Swiss companies and prisons are declaring war on drones

Article from the “Berner Zeitung” of October 1, 2016 with a mention of Koller Engineering:

[gview file=””]

New business field defense systems against drones

Swiss companies and prisons are declaring war on drones

Because more and more drones are circling in the Swiss sky, the security risks are increasing. Institutions such as prisons are now reacting – and arming themselves with defense systems against the danger from the air.

In the film industry, it is used for spectacular aerial shots. Deutsche Bahn uses them to hunt graffiti sprayers. And online mail order companies like Amazon even want to revolutionize transport with it. The drone – once known as a weapon of war, especially in military circles – is currently enjoying a steep career. The remote-controlled mini helicopter is also on the advance in this country. The Federal Office of Civil Aviation (FOCA) estimates that over 20,000 drones are buzzing around the Swiss sky today – and the trend is rapidly increasing.

Lax law

But the boom also raises security issues. Certain rules do apply, for example, prohibiting drone flights over crowds or near airports. According to current law, however, everyone is basically allowed to fly a drone and does not need either an examination or a permit. This legislation is too weak for many. Attempts have therefore been made several times at the political level to tighten the regulations. A change in the law is likely to drag on (see box).

Waiting until stricter rules apply to drones is not something you like everywhere. The potential danger from the air has now become a reality, especially for institutions such as prisons. In the past there have been incidents in several Swiss penal institutions in which attempts were made to smuggle cell phones or drugs into the courtyard using drones. As a concrete measure, affected prisons such as Bostadel in the canton of Zug or Pöschwies in the canton of Zurich now want to install detection systems. These are intended to detect drones in the area at an early stage and make criminal drone flights impossible. “The greatest risk is the smuggling of firearms, ammunition or explosives,” says Marcel Ruf, director of the Lenzburg correctional facility, which in future also wants to protect itself from drones and will be installing a detection system across the area in the coming months.

Thorberg is also interested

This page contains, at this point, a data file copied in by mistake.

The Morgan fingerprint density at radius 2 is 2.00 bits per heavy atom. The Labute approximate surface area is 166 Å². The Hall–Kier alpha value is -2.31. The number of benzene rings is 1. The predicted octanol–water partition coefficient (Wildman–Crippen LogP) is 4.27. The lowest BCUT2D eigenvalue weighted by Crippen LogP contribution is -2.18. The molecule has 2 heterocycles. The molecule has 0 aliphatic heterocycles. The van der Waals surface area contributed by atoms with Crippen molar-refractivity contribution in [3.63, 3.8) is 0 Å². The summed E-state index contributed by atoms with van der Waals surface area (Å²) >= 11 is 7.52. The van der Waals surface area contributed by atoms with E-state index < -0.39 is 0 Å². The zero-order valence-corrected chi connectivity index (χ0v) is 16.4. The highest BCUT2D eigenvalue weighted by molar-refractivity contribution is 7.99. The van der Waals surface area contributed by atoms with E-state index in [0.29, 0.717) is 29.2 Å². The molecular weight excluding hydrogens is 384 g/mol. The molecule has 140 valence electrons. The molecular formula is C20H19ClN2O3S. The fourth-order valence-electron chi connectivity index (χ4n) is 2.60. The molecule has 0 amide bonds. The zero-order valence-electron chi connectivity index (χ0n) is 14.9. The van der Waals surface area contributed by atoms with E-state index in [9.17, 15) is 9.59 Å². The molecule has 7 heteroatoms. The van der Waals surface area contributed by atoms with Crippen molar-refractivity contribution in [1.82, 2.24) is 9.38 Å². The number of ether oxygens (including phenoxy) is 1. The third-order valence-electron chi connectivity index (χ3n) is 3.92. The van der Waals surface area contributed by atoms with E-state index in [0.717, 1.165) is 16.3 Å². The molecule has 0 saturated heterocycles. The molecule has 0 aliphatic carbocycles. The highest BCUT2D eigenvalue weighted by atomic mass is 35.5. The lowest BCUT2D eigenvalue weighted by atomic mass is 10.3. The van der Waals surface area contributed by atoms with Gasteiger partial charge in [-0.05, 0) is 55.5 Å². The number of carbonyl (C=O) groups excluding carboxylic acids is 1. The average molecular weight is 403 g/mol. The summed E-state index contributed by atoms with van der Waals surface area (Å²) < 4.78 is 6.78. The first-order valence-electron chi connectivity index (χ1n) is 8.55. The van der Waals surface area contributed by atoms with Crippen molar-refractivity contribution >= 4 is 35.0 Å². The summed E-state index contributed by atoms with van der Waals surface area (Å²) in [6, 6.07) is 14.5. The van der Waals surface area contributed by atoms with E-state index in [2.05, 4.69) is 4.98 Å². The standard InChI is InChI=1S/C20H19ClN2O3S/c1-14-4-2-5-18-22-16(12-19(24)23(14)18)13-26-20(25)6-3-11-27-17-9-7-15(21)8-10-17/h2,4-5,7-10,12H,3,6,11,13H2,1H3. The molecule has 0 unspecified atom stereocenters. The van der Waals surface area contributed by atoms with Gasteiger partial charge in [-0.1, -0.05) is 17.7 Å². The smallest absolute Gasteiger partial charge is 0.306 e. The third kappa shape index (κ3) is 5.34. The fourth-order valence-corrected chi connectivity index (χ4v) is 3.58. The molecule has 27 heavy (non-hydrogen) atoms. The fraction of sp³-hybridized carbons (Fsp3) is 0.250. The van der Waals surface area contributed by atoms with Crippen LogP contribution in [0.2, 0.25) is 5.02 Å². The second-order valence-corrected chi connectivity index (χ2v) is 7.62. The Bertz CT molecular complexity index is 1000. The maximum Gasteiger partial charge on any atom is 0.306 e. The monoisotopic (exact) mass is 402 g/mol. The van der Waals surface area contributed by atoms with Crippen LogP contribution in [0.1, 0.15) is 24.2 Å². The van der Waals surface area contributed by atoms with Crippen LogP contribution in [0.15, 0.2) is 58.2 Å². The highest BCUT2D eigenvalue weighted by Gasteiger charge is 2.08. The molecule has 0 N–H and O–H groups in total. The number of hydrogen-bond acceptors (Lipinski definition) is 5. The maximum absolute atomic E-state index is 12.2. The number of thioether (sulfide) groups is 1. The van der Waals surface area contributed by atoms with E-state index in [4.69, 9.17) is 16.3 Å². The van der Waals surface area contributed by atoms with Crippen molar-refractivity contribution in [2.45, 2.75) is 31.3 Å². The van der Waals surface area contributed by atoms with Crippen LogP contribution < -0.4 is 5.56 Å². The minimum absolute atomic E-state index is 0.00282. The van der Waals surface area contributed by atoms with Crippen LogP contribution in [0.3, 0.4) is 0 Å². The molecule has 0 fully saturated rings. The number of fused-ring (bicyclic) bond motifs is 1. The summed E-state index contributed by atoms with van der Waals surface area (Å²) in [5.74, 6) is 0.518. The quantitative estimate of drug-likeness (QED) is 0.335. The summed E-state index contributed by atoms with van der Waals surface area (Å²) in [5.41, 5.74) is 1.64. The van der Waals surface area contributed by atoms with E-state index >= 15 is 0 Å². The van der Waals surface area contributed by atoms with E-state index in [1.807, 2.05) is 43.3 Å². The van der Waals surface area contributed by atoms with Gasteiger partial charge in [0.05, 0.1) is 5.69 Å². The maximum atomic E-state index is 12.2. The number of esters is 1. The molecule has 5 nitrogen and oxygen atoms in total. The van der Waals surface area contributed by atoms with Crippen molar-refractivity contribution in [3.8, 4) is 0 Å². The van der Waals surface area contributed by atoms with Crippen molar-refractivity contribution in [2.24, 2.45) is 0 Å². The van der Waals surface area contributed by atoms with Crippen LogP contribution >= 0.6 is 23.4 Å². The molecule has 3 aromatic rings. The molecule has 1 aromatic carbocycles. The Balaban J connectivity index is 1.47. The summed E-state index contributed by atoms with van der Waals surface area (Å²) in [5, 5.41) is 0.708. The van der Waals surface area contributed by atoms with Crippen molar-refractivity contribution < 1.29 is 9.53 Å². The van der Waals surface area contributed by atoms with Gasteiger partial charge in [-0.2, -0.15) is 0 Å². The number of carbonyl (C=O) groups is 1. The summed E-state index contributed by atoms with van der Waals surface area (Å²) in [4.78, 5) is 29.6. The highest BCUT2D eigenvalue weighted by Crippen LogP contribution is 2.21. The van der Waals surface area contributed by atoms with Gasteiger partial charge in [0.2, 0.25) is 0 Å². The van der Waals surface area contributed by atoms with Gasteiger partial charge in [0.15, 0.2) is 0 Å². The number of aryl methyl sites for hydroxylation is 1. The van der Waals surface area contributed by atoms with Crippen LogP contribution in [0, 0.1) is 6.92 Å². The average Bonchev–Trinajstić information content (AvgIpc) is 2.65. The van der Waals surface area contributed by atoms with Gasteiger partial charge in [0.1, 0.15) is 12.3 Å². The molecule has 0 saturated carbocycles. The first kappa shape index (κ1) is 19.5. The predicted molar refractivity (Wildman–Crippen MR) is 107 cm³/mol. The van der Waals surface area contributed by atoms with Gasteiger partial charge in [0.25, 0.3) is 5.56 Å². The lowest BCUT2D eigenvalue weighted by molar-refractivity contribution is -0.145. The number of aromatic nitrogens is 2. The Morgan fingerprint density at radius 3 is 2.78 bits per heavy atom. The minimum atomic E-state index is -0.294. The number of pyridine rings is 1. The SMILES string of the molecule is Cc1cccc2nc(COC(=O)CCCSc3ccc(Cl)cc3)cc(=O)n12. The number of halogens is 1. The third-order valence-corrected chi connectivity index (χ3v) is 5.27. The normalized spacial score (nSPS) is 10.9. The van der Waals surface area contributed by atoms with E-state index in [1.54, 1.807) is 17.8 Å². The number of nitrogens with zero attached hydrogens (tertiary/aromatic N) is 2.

The drone defense systems are also an issue at the Thorberg prison in Bern. There have not yet been any such incidents there, says Thorberg director Thomas Egger. But: “We have already informed ourselves about the various technical options and are following the development of the systems.” So far, these are only offered by a handful of companies in Switzerland. One of them is the company Koller Engineering in Nottwil in Lucerne. The small company specialized in the sale of drones a few years ago – and is now also relying on drone defense systems. His specialty: a defense system that recognizes drones based on their acoustics and then sounds the alarm. “The demand has increased significantly lately,” says managing director Andreas Koller . Initially, he received one request a month, now it’s two a week.

Nuclear power plants, open airs and celebrities

In addition to prisons, interested parties are about nuclear power plants, open-air organizers or private companies that house particularly sensitive data. There have also been inquiries from stadium operators. There they are less concerned about potential attacks than about politically motivated actions, such as those that took place during the football game between Serbia and Albania in 2014 when a drone with the Greater Albanian flag suddenly hovered over the field. In addition, there are also some celebrities who wanted to protect themselves from paparazzi with the warning system. “Many companies get information from us, but still hesitate to buy,” says Rage . He doesn’t want to give any specific names of customers or sales figures. The hesitation of interested parties is also likely to be due to the costs. For example, a company with a fairly spacious area has to raise up to CHF 100,000 for an acoustic defense system. A sum that is apparently not yet worth it for all customers, especially since specific cases of dangerous drone attacks are still rare. For Rage but it is clear that the threat is likely to increase. “The companies want to prepare slowly and have a concept in the drawer just in case.”

“Business area is growing”

It sounds similar at the armaments company Rheinmetall Air Defense, which has been manufacturing defense systems for military purposes for a long time, but where private customers are also increasingly knocking on the door. “The division is growing,” confirms Vice Director Fabian Ochsner. Among other things, the company manufactures radar systems and day-and-night cameras, which were already in use at the WEF. In addition to detection systems that warn of drones, Rheinmetall is also developing systems that actively fetch drones from the sky in an emergency. The range here extends from laser systems that shoot down drones in a targeted manner to jammers that disable the control system. In the civil sector, however, the latter measure is prohibited by law and is therefore not practicable in Switzerland. On the other hand, net guns, such as those already owned by the prison in Lenzburg, are permitted for active drone combat.

With eagles against drones

The Dutch police recently proved that the fight against hostile drones does not always have to be high-tech solutions. In a pilot test, contrary to the current trend, she relied on the natural variant – and released specially trained eagles on the drones.

Christoph Albrecht

Dieser Beitrag ist auch verfügbar auf: DE FR IT